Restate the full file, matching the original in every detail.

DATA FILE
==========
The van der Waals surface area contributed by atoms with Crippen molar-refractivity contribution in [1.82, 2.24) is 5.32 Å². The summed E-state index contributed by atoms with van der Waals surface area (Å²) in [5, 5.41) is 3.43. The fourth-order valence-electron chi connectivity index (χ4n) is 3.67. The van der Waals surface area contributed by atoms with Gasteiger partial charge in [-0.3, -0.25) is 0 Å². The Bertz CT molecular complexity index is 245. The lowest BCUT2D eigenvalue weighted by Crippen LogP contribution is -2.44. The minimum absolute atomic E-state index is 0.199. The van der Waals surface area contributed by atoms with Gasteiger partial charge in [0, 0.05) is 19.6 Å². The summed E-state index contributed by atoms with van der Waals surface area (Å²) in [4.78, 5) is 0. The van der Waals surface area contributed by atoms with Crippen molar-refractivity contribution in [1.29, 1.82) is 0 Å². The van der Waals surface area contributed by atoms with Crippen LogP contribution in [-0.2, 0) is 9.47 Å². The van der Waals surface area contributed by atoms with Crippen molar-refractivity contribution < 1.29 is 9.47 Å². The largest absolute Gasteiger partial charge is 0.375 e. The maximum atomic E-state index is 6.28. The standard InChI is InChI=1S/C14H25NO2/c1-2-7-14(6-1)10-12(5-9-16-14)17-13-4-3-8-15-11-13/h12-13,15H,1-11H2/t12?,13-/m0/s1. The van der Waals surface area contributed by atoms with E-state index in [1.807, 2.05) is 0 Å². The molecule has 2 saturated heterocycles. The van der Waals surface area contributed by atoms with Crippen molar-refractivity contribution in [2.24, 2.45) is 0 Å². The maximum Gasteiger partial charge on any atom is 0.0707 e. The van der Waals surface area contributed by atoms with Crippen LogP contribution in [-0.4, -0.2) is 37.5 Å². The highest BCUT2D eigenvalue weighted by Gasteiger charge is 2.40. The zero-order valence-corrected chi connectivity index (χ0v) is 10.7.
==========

The van der Waals surface area contributed by atoms with Crippen molar-refractivity contribution in [1.82, 2.24) is 5.32 Å². The summed E-state index contributed by atoms with van der Waals surface area (Å²) in [5, 5.41) is 3.43. The fourth-order valence-electron chi connectivity index (χ4n) is 3.67. The van der Waals surface area contributed by atoms with Gasteiger partial charge in [-0.3, -0.25) is 0 Å². The Bertz CT molecular complexity index is 245. The lowest BCUT2D eigenvalue weighted by Crippen LogP contribution is -2.44. The minimum absolute atomic E-state index is 0.199. The van der Waals surface area contributed by atoms with Gasteiger partial charge in [0, 0.05) is 19.6 Å². The summed E-state index contributed by atoms with van der Waals surface area (Å²) in [4.78, 5) is 0. The van der Waals surface area contributed by atoms with Crippen molar-refractivity contribution in [1.29, 1.82) is 0 Å². The van der Waals surface area contributed by atoms with Crippen LogP contribution in [-0.2, 0) is 9.47 Å². The van der Waals surface area contributed by atoms with Crippen molar-refractivity contribution < 1.29 is 9.47 Å². The largest absolute Gasteiger partial charge is 0.375 e. The maximum atomic E-state index is 6.28. The standard InChI is InChI=1S/C14H25NO2/c1-2-7-14(6-1)10-12(5-9-16-14)17-13-4-3-8-15-11-13/h12-13,15H,1-11H2/t12?,13-/m0/s1. The van der Waals surface area contributed by atoms with E-state index in [1.807, 2.05) is 0 Å². The molecule has 2 saturated heterocycles. The van der Waals surface area contributed by atoms with Crippen molar-refractivity contribution in [2.24, 2.45) is 0 Å². The maximum Gasteiger partial charge on any atom is 0.0707 e. The van der Waals surface area contributed by atoms with Crippen LogP contribution in [-0.4, -0.2) is 37.5 Å². The highest BCUT2D eigenvalue weighted by Gasteiger charge is 2.40. The zero-order valence-corrected chi connectivity index (χ0v) is 10.7.